Figure 4.

Structure-SVM semi-active control system model and implementation flow chart.

The seismic responses of structural top storey with the structure-damper system, structure-SVM system, and no-control device are shown, respectively, in Figure 5. It is seen from this figure that the structure-SVM system model has perfectly learned the control effectiveness of the structure-damper system. This observation indicated that the structure-SVM system model was significantly better than the structure-damper system.

Figure 5.

Seismic responses of the structural top storey under the El Centro wave with PGA = 0.1 g using general semi-active dampers and SVM-based semi-active control algorithm.

In order to further examine the seismic response reduction of the controlled structure using the present algorithm, the displacement response of every floor under these four seismic waves is shown in Figure 6. It is seen that under the Hachinohe wave, the peak displacement response of every floor, especially the top floor, with the structure-SVM system model, was remarkably smaller than that with the structure-damper system. The authors verified once again that the proposed structure-SVM system model will render better effectiveness than the structure-damper system.

Figure 6.

Displacement responses of every storey under the Hachinohe seismic wave using general semi-active dampers and SVM-based semi-active control algorithm.

Comparative results of this study demonstrate that general semi-active dampers designed using the SVM-based semi-active control algorithm was capable of providing the higher level of response reduction.

3.2 Artificial neural network (ANN)

Artificial neural network, which is a self-organizing prediction-based computational technique, was first proposed in the 1980s. This algorithm can solve many functions through pattern recognition [33]. It also can effectively be used to reconstruct nonlinear relationship learning from training [34]. A typical ANN model has two parts, that is, processing units (neurons) and connections between elements [34], in which neurons are located in layers of the network. A layered ANN structure, called multilayer perceptron (MLP), is one of the most widespread ANN methods. Generally, a conventional ANN has three layers which are input layer, hidden layer, and output layer. ANNs also can be categorized by their network topology such as feed forward and feedback or by their learning algorithms such as supervised learning and unsupervised learning [35].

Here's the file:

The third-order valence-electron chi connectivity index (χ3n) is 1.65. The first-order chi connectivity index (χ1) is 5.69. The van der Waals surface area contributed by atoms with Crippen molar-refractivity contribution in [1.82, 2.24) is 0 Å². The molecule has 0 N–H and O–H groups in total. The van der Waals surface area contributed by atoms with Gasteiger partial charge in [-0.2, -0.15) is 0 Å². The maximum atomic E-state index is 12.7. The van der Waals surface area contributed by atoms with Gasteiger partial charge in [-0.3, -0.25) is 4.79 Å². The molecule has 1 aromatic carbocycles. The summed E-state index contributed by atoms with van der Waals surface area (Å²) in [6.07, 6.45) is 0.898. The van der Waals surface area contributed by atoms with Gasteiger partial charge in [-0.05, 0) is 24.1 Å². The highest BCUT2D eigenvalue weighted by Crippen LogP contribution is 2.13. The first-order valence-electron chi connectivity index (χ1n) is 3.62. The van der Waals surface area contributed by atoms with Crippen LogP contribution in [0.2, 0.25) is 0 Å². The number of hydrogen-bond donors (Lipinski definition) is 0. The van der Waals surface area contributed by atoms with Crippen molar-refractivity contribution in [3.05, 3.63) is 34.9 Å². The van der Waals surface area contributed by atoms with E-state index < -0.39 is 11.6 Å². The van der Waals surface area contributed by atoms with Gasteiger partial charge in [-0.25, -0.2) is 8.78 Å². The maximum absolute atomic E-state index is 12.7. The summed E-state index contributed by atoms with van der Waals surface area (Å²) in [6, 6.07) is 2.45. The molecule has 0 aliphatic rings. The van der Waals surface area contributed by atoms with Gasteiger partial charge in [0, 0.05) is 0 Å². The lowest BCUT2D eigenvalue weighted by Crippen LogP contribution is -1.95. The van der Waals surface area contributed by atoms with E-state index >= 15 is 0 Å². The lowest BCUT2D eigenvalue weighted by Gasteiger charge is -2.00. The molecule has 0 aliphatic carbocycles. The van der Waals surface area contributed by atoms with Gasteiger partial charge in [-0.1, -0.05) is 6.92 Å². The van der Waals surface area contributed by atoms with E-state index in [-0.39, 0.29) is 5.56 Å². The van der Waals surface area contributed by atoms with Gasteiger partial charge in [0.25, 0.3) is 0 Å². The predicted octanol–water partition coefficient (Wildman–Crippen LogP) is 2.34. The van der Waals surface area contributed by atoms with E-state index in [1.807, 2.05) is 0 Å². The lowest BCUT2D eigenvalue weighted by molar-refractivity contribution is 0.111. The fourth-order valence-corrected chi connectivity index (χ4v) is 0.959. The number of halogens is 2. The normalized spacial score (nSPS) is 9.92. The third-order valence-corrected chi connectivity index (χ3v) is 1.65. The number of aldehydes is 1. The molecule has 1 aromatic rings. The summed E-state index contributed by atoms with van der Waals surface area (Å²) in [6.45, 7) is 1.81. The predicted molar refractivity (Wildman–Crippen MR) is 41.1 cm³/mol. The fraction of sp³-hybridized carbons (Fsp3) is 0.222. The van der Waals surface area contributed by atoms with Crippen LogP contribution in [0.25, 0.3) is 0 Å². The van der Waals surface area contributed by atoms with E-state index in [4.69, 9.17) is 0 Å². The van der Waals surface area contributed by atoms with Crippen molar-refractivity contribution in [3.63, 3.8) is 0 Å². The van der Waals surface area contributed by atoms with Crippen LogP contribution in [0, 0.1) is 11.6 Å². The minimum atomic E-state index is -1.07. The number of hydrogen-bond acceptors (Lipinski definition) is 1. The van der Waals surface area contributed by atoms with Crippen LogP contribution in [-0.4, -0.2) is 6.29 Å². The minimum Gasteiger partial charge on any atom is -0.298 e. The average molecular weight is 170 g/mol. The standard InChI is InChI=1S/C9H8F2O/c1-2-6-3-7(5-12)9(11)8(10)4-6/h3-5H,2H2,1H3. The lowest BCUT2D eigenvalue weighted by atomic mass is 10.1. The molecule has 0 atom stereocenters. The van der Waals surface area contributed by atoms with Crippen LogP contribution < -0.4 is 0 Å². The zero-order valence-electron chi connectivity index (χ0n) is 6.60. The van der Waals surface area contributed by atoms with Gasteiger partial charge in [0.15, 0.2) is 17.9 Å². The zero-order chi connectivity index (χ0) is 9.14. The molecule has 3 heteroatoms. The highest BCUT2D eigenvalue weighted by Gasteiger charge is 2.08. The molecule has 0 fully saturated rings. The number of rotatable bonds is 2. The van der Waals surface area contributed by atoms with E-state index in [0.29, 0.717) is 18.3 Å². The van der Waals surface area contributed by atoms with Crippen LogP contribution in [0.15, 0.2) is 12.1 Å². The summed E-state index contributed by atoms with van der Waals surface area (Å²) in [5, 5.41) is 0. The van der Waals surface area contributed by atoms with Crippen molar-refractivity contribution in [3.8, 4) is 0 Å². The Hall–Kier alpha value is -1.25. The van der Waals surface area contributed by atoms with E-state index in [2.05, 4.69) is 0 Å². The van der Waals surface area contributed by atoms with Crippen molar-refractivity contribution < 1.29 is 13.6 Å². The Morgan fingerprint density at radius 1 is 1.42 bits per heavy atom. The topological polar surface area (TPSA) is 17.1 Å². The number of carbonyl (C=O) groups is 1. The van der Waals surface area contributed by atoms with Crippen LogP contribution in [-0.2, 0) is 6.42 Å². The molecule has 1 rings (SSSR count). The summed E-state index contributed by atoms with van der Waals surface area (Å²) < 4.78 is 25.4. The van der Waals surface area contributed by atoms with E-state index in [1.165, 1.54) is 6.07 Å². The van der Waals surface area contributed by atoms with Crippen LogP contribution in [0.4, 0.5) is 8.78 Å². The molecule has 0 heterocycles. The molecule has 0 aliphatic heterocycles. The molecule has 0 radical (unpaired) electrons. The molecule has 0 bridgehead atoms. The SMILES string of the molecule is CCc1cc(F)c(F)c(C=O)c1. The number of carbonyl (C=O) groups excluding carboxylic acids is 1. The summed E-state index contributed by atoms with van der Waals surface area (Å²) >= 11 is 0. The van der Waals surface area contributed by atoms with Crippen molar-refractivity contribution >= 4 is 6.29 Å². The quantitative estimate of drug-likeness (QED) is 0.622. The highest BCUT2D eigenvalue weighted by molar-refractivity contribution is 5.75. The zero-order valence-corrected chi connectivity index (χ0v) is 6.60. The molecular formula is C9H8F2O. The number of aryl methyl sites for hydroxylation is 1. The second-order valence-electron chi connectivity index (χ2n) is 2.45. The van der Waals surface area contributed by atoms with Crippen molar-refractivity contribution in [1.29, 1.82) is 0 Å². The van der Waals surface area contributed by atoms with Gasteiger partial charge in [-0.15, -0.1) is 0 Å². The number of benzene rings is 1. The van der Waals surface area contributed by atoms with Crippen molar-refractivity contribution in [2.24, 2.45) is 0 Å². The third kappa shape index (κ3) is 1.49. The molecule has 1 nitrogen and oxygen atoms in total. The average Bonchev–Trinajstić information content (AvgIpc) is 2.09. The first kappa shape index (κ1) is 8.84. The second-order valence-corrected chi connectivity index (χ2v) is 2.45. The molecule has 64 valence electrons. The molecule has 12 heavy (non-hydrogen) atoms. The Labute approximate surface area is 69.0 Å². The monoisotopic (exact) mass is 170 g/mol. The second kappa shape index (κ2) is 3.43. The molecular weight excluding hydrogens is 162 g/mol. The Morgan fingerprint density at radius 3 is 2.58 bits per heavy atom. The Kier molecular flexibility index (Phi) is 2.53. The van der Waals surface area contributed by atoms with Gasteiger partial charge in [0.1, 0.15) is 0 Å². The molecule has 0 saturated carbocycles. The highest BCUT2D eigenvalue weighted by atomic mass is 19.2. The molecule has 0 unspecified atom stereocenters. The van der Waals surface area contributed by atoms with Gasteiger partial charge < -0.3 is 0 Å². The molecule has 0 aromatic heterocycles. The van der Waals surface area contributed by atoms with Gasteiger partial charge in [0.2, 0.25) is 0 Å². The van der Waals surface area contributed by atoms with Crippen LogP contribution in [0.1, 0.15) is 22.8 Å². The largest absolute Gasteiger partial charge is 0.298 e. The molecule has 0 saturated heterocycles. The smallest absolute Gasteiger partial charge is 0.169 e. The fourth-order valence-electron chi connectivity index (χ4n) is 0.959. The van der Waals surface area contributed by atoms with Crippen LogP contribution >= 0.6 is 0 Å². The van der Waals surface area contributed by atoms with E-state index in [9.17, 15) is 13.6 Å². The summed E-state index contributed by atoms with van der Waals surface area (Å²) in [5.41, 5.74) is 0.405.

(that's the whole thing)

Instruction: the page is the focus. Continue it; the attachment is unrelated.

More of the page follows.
There are a variety of researches focusing on the application of ANN in structural control systems. For instance, according to reports by [36, 37], ANN has a great capacity to improve the functionality of active control systems due to its high pattern recognition capability. It also could be used for semi-active [38, 39] and passive damping systems [40]. The following are the review of some related examples which indicate the applicability of ANN in damping systems.

Suresh et al. [36] applied a nonlinearly parameterized neural network as a novel controller scheme for the active control of earthquake-excited nonlinear base-isolated buildings. Numerical simulations were performed on a full-scale numerical test-bed base-isolated building with an isolation system comprising hysteretic lead-rubber bearings. They showed that the proposed approach could achieve good response reductions for a wide range of near-fault earthquakes, without a corresponding increase in the superstructure response.

Figure 7 demonstrates a neural network model that was developed by [40] which shows the application of ANN in passive damping devices. In this study, the ANN was employed in order to predict the inelastic demand of structural systems with viscoelastic dampers in terms of peak displacement, effective damping, and effective time period. The authors established that the ANN could be effectively used for new designs as well as for checking the response of any retrofitted structure for the chosen design spectrum. In addition, they concluded that artificial neural networks also were useful in quickly deciding the amount of damping and the number of dampers required to reduce the peak displacement and help in restricting further damage.

Figure 7.

Neural network model for a passive control system.

A smart active control system, called NEURO-FBG combining fiber Bragg grating (FBG) sensors and neural networks, has been proposed by [41] in a steel building. In this study, an attempt has been made to illustrate the development procedure of the converter and controller by means of “NEURO-FBG converter” and “NEURO-FBG controller.” In this regard, the NEURO-FBG smart control system was designed to be a robust and reliable active control system with “smart” performance. To achieve this goal, a specific methodology was proposed comprising three parts, that is, a structural surveillance system, three converters, and a controller (see Figure 8). The analytical results show that the NEURO-FBG system could effectively control the response of the structure and provide a more reliable system than ordinary active control. Later on, the authors verified their method using an experimentation [42]. According to their experimental results, the proposed active control system can be successfully applied to buildings.